Nosferbatu: Researchers reveal vampire bat’s genetic secrets
The creepy nocturnal creatures are unique among mammals because they are the only ones that just drink blood. For the first time, scientists studying the vampire bat have mapped their complete genome, revealing that the winged mammal has a number of genetic traits that allow them to thrive on their unusual food source.
And they need these genetic advantages because mammals blood is not an ideal food source. For one, blood is low in nutrients and it can harbour blood-borne diseases. However, this is not a barrier for the vampire bat, as Lisandra Zepeda, the study’s lead author from the University of Copenhagen, explains.
“We decided to study this species because it has an ‘extreme’ diet, in the sense that it requires many adaptations in the organism to live on that,” Zepeda said. “Blood is a challenging dietary source since it provides very low levels of vitamins and carbs, and a lot of proteins, salts and waste products.”
The team compared the genome of the common vampire bat to it’s non-blood sucking relatives, and examined microbial DNA from its droppings to conclude that “there is a close evolutionary relationship between the gut microbiome and the genome of the vampire bat for adaptation to sanguivory (feeding exclusively on blood).”
They were also able to identify elements in the genome that allow the bats to defend against potentially lethal pathogens that lurk in their victim’s blood.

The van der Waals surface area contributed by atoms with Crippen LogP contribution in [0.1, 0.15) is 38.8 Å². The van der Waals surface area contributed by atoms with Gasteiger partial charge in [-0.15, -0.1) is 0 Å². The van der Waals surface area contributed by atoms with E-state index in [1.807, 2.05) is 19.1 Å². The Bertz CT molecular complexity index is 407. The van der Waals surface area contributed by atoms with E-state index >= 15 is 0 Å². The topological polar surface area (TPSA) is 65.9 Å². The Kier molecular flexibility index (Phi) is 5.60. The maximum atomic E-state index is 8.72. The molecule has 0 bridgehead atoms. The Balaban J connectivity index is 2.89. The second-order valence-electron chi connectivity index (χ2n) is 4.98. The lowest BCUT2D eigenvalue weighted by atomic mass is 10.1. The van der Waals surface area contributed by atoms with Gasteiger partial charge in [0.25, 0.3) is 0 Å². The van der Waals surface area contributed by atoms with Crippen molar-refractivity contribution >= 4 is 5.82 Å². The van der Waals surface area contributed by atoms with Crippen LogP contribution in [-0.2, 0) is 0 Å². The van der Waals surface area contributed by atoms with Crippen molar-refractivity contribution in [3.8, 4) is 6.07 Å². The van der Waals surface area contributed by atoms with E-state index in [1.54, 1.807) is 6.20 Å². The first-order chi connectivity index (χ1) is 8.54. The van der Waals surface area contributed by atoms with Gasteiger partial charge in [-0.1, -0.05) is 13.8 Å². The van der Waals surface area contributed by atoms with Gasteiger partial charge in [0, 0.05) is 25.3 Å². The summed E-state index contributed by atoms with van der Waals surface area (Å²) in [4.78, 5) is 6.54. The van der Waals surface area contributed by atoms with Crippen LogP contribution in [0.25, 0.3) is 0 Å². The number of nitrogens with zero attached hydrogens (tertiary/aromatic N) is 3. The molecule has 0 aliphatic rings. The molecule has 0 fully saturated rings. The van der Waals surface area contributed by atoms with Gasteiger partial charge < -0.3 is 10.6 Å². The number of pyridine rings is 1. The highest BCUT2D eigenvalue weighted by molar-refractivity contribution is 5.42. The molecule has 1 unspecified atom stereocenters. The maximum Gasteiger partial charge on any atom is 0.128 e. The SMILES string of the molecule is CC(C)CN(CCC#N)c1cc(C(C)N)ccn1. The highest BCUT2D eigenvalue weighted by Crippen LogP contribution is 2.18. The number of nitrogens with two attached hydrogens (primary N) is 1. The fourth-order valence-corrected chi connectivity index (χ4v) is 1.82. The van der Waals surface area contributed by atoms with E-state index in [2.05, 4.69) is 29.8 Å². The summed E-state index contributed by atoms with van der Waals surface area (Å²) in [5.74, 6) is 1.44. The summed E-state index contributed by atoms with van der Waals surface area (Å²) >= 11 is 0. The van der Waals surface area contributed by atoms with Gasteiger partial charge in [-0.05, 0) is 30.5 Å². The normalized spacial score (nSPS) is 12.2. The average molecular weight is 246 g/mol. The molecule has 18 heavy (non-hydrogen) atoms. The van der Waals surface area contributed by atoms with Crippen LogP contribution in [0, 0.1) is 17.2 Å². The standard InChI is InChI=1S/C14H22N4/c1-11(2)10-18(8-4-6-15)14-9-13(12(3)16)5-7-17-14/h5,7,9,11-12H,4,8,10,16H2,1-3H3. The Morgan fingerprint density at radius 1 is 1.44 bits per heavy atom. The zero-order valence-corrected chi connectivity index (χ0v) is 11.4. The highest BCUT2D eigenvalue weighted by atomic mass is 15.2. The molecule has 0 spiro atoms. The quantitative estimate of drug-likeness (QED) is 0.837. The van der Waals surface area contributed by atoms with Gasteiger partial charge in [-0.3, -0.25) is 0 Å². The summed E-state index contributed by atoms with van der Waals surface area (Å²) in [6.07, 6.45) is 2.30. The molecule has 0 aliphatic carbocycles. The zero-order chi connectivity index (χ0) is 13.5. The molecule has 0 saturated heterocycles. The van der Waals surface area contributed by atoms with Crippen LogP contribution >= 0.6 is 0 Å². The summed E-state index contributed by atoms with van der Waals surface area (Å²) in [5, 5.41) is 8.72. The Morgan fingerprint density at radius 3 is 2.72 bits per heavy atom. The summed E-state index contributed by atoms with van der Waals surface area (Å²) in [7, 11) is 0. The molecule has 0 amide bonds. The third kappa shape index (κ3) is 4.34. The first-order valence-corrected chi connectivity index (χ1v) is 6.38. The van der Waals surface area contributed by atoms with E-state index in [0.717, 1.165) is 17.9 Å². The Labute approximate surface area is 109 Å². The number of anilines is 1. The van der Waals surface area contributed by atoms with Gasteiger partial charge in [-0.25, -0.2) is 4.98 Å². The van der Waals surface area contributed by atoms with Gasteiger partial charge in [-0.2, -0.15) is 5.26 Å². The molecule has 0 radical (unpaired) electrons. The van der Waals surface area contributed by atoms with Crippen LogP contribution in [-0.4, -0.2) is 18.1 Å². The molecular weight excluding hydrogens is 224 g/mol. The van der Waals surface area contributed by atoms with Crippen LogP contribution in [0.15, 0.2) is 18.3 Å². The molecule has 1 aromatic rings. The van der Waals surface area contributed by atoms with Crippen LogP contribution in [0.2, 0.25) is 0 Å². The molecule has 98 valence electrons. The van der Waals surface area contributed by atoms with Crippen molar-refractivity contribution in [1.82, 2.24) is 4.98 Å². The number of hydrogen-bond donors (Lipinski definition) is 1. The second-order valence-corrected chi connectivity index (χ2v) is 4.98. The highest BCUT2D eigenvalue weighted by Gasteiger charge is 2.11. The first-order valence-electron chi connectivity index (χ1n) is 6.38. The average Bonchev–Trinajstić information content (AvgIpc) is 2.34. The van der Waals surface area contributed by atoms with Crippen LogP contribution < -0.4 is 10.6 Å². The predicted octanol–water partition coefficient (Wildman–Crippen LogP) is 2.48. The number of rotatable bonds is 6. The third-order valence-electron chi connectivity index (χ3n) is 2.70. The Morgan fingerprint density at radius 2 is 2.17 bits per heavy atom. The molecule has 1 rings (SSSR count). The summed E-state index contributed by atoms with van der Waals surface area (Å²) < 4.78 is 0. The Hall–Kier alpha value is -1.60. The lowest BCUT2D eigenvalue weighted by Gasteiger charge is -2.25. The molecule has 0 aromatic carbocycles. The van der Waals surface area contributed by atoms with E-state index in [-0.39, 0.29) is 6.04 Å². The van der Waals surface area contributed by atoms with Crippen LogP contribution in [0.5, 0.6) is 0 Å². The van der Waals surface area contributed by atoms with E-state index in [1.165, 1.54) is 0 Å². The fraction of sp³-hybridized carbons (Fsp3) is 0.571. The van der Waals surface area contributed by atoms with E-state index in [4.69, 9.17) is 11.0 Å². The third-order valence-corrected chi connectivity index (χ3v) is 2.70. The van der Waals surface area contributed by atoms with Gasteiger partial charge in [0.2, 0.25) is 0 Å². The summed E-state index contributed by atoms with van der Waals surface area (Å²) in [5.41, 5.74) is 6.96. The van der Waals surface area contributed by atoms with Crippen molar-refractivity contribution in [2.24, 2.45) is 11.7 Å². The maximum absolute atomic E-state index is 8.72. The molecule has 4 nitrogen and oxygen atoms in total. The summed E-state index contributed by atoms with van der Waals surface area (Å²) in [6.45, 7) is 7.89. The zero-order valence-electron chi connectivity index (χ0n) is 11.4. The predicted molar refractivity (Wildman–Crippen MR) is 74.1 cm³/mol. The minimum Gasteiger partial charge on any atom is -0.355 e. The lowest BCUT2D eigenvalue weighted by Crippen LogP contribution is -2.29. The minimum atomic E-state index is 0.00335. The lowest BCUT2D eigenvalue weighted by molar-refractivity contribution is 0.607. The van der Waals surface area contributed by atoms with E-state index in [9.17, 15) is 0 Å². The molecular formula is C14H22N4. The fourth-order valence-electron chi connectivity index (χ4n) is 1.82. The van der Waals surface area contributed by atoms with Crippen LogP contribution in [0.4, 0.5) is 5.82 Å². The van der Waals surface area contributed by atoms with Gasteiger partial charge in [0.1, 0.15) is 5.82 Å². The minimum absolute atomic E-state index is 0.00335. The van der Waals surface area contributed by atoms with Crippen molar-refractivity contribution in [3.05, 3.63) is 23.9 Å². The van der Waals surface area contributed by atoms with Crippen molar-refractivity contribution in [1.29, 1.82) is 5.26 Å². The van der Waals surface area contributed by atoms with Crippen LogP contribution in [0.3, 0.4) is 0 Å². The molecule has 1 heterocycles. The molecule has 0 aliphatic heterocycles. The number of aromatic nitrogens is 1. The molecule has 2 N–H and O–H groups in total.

The common vampire bat is a nocturnal, cave-dwelling mammal that lives in Mexico, as well as Central and South America. They swoop down under cover of darkness to feed on the blood of livestock, landing beside them undetected. The bats then sink their razor-sharp teeth into their victims and use their elongated tongues to suck up the flowing blood.
While this sounds rather horrifying, Zepeda thinks the bats get a bad rap.
“Yeah, they’re messed-up creatures, or amazing creatures, whatever you want to call them,” she said. “My personal feelings about them is that it’s too bad people demonize them like that. We should be amazed by them, not scared. They’re actually quite cute: abstract beauty. Sure, you don’t want them to bite your cows if you’re a farmer, but they were there way before you.”
The research was published on Monday in the journal Nature Ecology & Evolution.
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